MINORITY COMMUNITY IN DENMARK
During a recent study trip to Holland with a Danish group of adult education teachers, I had the opportunity to see, how energetic and concrete most Dutch politicians are in their work of fostering integration and preventing discrimination. We met Hedy D’Ancona, the former cultural minister of Holland, who is now leading the European parliamentary group of the Dutch labour party. She is a very active member of the parliamentary committee fighting racism and xenophobia in Europe.
Hedy D’Ancona explained to our delegation that Dutch political parties have understood - once and for all - that Holland is a multi-ethnic, multireligious and multi-cultural society. This is their starting point in all ~ -political considerations dealing with the formulation of laws and the implementation of policies. This model is an ideal for any decent and humane society in Europe, where ethnic minorities would have the same rights, same duties and most important of all, the same opportunities to take active part in the society they live in. But, reality is different.
Before I come to the subject of the relationship between ethnic minorities and political parties, I would like to briefly describe the history of migration to Denmark, where I live and work. In my opinion the subject I am going to deal with is applicable not only to Denmark, but equally to all other European countries, where ethnic minorities have made their homes over the last 25 years.
For the last decade I have had opportunity to work on a daily basis with all ethnic minorities in Europe and thus to study the problems they are facing. Whether these problems are socioeconomic, political or cultural, they are identical in nature and substance. I have noticed that when European authorities talk about integration, they are referring mainly to people from Third World countries like Sri Lanka, Turkey, Pakistan, Morocco and others from the Middle East and the African continent.
Today, such discussions take place in almost every political and social fora, dwelling on the presence of ethnic minorities from Third World countries in Europe. Whether these discussions are being held in parliament or on the street, by intellectuals or by the common people, they usually end up raising more questions than answers. Some of the questions which are most often raised by the Europeans are: Should minorities be integrated or segregated; Why don’t they organise themselves and try to work through the existing political setup? In contrast, ethnic minorities find themselves asking two very basic questions: Are we welcome in the European political parties? And if so, under what conditions and on whose terms. Not being European, but living here permanently, I am not in a position to answer the first set of questions, however, let me relate to the last two questions. First, a little background about Denmark.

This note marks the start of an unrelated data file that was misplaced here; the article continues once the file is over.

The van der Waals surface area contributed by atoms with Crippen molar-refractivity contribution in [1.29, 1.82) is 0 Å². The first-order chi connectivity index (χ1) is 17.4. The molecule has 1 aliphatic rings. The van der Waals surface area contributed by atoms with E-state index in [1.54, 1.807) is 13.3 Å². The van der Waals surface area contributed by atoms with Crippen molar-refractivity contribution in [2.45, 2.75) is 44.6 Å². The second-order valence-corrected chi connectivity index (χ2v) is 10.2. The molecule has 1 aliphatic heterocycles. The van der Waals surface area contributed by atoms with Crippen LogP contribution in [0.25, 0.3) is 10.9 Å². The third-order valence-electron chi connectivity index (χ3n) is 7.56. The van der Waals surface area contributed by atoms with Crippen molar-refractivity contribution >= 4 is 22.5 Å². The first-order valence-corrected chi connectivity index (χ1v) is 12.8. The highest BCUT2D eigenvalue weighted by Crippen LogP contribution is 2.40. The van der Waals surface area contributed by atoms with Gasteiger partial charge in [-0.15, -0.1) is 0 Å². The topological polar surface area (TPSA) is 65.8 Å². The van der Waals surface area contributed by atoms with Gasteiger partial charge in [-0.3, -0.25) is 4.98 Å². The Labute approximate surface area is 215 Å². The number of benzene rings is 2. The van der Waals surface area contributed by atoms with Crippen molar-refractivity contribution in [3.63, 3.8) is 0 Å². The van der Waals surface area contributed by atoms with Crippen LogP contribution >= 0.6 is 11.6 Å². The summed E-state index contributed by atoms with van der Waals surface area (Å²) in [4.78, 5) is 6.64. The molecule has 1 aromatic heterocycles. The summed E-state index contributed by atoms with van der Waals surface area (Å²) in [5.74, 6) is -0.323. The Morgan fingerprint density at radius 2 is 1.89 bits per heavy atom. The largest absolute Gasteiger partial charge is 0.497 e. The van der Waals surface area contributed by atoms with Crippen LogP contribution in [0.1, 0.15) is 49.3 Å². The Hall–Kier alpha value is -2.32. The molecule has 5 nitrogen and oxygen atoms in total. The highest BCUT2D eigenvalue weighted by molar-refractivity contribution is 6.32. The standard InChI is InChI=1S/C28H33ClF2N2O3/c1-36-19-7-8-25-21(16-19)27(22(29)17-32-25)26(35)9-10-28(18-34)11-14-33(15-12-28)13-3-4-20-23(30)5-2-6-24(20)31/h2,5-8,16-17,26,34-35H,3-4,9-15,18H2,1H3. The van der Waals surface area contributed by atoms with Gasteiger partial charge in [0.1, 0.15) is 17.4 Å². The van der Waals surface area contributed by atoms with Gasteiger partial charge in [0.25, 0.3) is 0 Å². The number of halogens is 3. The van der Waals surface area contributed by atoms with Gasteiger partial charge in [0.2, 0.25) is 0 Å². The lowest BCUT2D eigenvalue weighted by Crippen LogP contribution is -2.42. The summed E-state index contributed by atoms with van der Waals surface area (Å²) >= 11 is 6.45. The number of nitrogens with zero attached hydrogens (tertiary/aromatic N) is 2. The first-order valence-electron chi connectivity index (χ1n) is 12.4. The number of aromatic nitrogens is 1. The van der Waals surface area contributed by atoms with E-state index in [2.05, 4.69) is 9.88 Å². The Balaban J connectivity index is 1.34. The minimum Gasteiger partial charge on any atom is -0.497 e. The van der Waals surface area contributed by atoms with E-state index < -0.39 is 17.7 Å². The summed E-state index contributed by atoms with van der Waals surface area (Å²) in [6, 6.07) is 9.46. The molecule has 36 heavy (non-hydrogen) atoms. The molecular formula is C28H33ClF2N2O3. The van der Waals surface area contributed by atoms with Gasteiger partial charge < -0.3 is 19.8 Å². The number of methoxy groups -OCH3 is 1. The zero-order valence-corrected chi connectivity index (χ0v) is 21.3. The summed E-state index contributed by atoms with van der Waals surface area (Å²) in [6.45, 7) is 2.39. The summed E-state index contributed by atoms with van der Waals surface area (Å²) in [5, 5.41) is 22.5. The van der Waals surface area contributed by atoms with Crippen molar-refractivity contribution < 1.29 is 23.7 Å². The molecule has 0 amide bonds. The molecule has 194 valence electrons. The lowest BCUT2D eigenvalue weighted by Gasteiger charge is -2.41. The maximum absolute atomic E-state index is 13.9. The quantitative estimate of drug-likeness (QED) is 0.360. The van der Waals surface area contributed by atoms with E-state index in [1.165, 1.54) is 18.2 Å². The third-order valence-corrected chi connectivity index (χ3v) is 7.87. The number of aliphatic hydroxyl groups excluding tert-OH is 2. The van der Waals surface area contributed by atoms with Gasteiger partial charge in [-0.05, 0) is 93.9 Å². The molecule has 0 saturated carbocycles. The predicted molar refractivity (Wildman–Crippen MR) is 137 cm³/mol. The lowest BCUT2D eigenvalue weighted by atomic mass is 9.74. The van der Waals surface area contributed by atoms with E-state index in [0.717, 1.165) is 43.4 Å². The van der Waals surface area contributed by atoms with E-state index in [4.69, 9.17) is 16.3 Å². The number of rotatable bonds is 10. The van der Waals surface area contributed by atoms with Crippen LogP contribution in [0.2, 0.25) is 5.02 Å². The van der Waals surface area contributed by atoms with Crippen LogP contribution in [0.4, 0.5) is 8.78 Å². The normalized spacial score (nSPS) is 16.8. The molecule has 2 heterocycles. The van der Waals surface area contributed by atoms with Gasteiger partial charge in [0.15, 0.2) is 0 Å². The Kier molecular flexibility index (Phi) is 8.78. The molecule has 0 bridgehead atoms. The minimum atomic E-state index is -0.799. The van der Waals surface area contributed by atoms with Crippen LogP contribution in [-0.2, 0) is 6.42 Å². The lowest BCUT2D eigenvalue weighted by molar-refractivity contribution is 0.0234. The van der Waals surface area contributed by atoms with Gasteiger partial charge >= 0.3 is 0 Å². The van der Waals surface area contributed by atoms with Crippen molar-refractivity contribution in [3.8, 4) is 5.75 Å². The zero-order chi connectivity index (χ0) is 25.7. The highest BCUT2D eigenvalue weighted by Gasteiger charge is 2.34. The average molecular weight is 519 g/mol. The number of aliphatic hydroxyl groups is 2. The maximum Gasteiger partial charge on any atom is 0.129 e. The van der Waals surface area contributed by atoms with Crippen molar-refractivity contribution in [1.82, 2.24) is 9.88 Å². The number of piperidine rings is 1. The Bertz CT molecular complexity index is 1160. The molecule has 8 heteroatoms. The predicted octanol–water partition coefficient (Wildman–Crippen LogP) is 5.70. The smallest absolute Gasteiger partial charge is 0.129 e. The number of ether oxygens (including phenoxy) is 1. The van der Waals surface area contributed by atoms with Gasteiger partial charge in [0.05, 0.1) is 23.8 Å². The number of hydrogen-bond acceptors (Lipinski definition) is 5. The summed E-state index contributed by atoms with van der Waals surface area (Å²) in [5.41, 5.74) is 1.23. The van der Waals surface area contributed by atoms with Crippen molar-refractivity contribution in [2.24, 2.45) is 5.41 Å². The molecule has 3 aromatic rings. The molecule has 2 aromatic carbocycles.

It is a small country with 5. 2 million people. Despite its small size it is very interesting to recall that Denmark was a sizable colonial power. In the 1600’s the Danes were the first white people who came to India. They had colonies and built forts, still in clear evidence, on the West Coast of Africa, in the Caribbean and Norway itself. Until recently Greenland, the Faroe Islands and Iceland were under the Danish colonial rule. In spite of this contact with the outside world, Danes managed to keep their population homogeneous. This concept of one country, one language, one religion and one kingdom is deeply rooted in the Danish political and cultural consciousness. After the second world war Denmark, like other European countries, experienced a huge industrial boom that resulted in shortage of labour. First, women entered the labour market, and then in the late sixties, unskilled labour was imported from Yugoslavia, Turkey, Morocco, Pakistan and other countries. In the 1980’s Denmark also received refugees from Vietnam, South America, Iran, Sri Lanka, Palestine and later from Somalia and Iraq. So we see a long history of contact with others, right up until today.
Denmark is one of the oldest monarchies in the world. The Queen is the constitutional head of state, but the government is run by a democratically elected parliament. There are 16 established political parties but only eight of these sit in the parliament. They represent a wide spectrum of ideologies, from the ultra-liberal, anti-ethnic minority party - called Fremskridtspartiet, to a coalition of five left wing groups under the name Enhedslisten. Some parties on the surface seem to be friendly towards ethnic minorities. They ask good questions in the parliament during a debate about legislation relating to ethnic minorities, racism, asylum policies or alien laws. But that’s as far as it goes. If one studies their political programme and party manifesto, there is no formulated policy on ethnic minorities and their problems, let alone solutions to these problems. On the contrary, one will encounter the notion that ethnic minorities themselves are the main problem! There is hardly any established co-operation between the political parties and the ethnic minorities on any level. Danish political parties do not want the ethnic minorities to participate in the political process on any level where they can make a difference, or where they can relate to the problems of the minorities and formulate an independent policy.